Have you ever gone through TV channels or through your Netflix account, looking at the many names of shows and just skipping over them, perhaps with a momentary judgement towards them? Maybe their names seem over the top or the logo seems silly, or perhaps even the genre is not your usual thing.

But then, one day, you’re extremely bored or you read or heard about some of those shows or films and decide, “yeah, I’ll watch the first episode,” and suddenly “how bad could it be?” turns into a day or binge-watching an entire season, or looking forward to the next week’s entry.

Has that ever happened to you? It’s happened to me with increased frequency in the past few weeks, specifically with Netflix. I am usually open to whatever media has a good story and characters, but I must admit that when it comes to live action series, I often dismiss them too easily.

But the upside is that when I do pay attention to these shows, when I realise that my rash judgements are nothing short of ignorant and decide to correct my mistakes, I often find not only series I enjoy, perhaps more than I’m comfortable admitting, but true gems of entertainment and storytelling.

Here’s one of the latest series I’ve “discovered,” or maybe I should say it “enlightened” me to its good graces.

Star Trek Discovery - Saru
A species evolved to detect predators in their environment, that’s pretty interesting!

Star Trek Discovery: I know, it’s a big series and with my geekiness it shouldn’t be on this list, but the truth is that I’ve never been much of a Trekkie. I’ve often found Roddenberry’s future setting repellent. In Star Trek, the only thing you hear of Earth is The Federation, a world-spanning government and authority, nearly militaristic in fact, at least in hierarchy and structure. I despise that view of the future, where we are all under military rule. True, the Federation is benevolent, but its inherent military nature just gives me the creeps.

I’ve seen almost every Star Trek series or film before, but never fully, just one episode here and there or one film and then another, just as much as I could take, before the setting and its characters drove me away. As much as people love Picard or Kirk and as much as I enjoy watching Patrick Stewart act or Shatner “act,” I’ve never found them very appealing.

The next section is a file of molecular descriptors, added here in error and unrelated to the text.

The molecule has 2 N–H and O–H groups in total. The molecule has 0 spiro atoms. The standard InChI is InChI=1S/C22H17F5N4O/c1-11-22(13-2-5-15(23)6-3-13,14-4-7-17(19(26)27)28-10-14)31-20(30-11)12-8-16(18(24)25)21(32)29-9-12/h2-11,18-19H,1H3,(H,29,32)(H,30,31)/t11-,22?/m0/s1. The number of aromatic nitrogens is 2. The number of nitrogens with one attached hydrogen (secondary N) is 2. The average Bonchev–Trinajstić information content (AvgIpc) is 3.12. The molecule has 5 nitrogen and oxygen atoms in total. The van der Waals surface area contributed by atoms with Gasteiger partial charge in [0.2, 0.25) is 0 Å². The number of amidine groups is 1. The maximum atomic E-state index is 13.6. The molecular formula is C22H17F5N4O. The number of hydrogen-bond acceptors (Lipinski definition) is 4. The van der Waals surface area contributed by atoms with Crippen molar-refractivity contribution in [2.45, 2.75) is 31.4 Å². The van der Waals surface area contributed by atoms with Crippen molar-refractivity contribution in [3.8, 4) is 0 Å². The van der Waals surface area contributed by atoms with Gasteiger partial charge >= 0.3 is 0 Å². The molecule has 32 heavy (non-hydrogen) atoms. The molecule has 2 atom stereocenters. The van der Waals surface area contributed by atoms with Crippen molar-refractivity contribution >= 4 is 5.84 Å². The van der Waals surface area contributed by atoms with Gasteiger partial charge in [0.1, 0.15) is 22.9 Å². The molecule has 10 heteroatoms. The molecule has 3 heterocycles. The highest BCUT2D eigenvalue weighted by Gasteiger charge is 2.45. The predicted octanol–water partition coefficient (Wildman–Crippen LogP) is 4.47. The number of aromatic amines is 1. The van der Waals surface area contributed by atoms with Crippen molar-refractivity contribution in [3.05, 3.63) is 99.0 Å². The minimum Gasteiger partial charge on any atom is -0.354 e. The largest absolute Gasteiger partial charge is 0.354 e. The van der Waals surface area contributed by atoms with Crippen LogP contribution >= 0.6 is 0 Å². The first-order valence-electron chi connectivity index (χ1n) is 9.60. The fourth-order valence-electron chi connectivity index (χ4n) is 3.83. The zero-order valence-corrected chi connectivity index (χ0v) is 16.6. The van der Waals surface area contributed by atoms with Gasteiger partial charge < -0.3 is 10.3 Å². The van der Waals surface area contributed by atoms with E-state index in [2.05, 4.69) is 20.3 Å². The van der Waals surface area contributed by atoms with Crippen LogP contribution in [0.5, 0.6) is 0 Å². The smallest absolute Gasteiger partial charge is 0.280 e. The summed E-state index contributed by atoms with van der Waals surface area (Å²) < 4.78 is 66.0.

Star Trek Discovery - Lorca
Dude is a hardass and a badass, but with really crappy eyes!

But Star Trek Discovery, similarly to the last Star Trek series to truly capture my attention, Star Trek Enterprise, has something that sets it apart from the rest of the Trek saga. Maybe it’s because no matter what its chronological setting is, it takes chances and does something new and different and dares to go weird with its science fiction. Enterprise did it by showing the first interactions with species and the human engineers working out the kinks with the first warp drives, often getting it to work just by banging on it.

Discovery does it with its fungal instant teleportation engine, with that fascinating view of astrophysics as biology, with every part of space connected through this intriguing fungal network. It also gives you a distinct look into Klingons that hadn’t been portrayed before, even if it means you’ll have a ton of actors forcing themselves to attempt to speak Klingon, resulting in some really slow and hard to believe dialogue (no native speaker of a language speaks as slow and carefully as those speaking fantasy languages in films).

Star Trek Discovery - Navigator
Loved the concept of the fungal network connecting the universe and the need for a navigator. It’s pretty clever sci-fi

I enjoy the characters as well, Jason Isaacs rocks as a Federation captain with a raging war hardon but in charge of what is seen primarily as a science vessel for the development of this scifi super teleporty engine. I love the concept of Michael Burnham, a human raised by Vulcans, constantly repressing her emotions but when she can’t she just goes off the deep end, because she doesn’t have a pressure valve, she doesn’t understand how to handle her emotions properly or how to interact with others.

And yes, the performances are phenomenal and it’s visually interesting.

But there’s another reason: it’s way more active and “martial” than any other Star Trek series I’ve seen before. People dodge, jump out of the way of shots, strike each other with swords, they have shootouts and it feels engaging, fast, furious and exciting, which is something I would never have used to describe a Star Trek “action” sequence before.

So now every Monday I’m hooked watching a new episode of Star Trek Discovery, realising every time just how damn weird it is to watch a weekly show on Netflix when I just want to binge on the series for its full season.

But that’s an experience I’m now having with another series on Netflix, but I’ll talk about that one next time!

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